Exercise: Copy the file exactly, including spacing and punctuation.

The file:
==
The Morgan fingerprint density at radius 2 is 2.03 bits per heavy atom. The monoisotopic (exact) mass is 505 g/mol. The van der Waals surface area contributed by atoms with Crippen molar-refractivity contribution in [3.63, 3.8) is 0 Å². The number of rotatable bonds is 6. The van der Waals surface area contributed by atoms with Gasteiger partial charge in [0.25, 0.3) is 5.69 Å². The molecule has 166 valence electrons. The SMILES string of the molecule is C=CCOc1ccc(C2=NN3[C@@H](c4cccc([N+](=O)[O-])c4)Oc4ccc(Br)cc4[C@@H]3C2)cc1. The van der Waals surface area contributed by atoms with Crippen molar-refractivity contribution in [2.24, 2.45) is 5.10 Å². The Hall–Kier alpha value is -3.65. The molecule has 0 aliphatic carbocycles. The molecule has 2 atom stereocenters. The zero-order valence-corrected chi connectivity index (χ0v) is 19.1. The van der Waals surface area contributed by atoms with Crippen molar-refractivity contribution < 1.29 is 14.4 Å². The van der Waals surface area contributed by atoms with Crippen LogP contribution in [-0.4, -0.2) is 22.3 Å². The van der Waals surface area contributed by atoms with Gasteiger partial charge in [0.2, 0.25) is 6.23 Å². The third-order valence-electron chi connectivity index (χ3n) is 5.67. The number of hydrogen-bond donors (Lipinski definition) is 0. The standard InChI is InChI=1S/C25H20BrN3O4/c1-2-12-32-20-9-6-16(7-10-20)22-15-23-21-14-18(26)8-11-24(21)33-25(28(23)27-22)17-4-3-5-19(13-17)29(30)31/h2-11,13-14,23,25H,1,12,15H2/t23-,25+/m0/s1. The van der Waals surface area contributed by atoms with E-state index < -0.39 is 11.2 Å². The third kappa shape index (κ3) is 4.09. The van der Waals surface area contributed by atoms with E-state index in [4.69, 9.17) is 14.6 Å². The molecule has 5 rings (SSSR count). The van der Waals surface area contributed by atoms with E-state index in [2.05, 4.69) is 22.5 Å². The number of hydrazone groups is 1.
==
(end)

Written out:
The Morgan fingerprint density at radius 2 is 2.03 bits per heavy atom. The monoisotopic (exact) mass is 505 g/mol. The van der Waals surface area contributed by atoms with Crippen molar-refractivity contribution in [3.63, 3.8) is 0 Å². The number of rotatable bonds is 6. The van der Waals surface area contributed by atoms with Gasteiger partial charge in [0.25, 0.3) is 5.69 Å². The molecule has 166 valence electrons. The SMILES string of the molecule is C=CCOc1ccc(C2=NN3[C@@H](c4cccc([N+](=O)[O-])c4)Oc4ccc(Br)cc4[C@@H]3C2)cc1. The van der Waals surface area contributed by atoms with Crippen molar-refractivity contribution in [2.24, 2.45) is 5.10 Å². The Hall–Kier alpha value is -3.65. The molecule has 0 aliphatic carbocycles. The molecule has 2 atom stereocenters. The zero-order valence-corrected chi connectivity index (χ0v) is 19.1. The van der Waals surface area contributed by atoms with Crippen molar-refractivity contribution < 1.29 is 14.4 Å². The van der Waals surface area contributed by atoms with Crippen LogP contribution in [-0.4, -0.2) is 22.3 Å². The van der Waals surface area contributed by atoms with Gasteiger partial charge in [0.2, 0.25) is 6.23 Å². The third-order valence-electron chi connectivity index (χ3n) is 5.67. The number of hydrogen-bond donors (Lipinski definition) is 0. The standard InChI is InChI=1S/C25H20BrN3O4/c1-2-12-32-20-9-6-16(7-10-20)22-15-23-21-14-18(26)8-11-24(21)33-25(28(23)27-22)17-4-3-5-19(13-17)29(30)31/h2-11,13-14,23,25H,1,12,15H2/t23-,25+/m0/s1. The van der Waals surface area contributed by atoms with E-state index < -0.39 is 11.2 Å². The third kappa shape index (κ3) is 4.09. The van der Waals surface area contributed by atoms with E-state index in [4.69, 9.17) is 14.6 Å². The molecule has 5 rings (SSSR count). The van der Waals surface area contributed by atoms with E-state index in [2.05, 4.69) is 22.5 Å². The number of hydrazone groups is 1.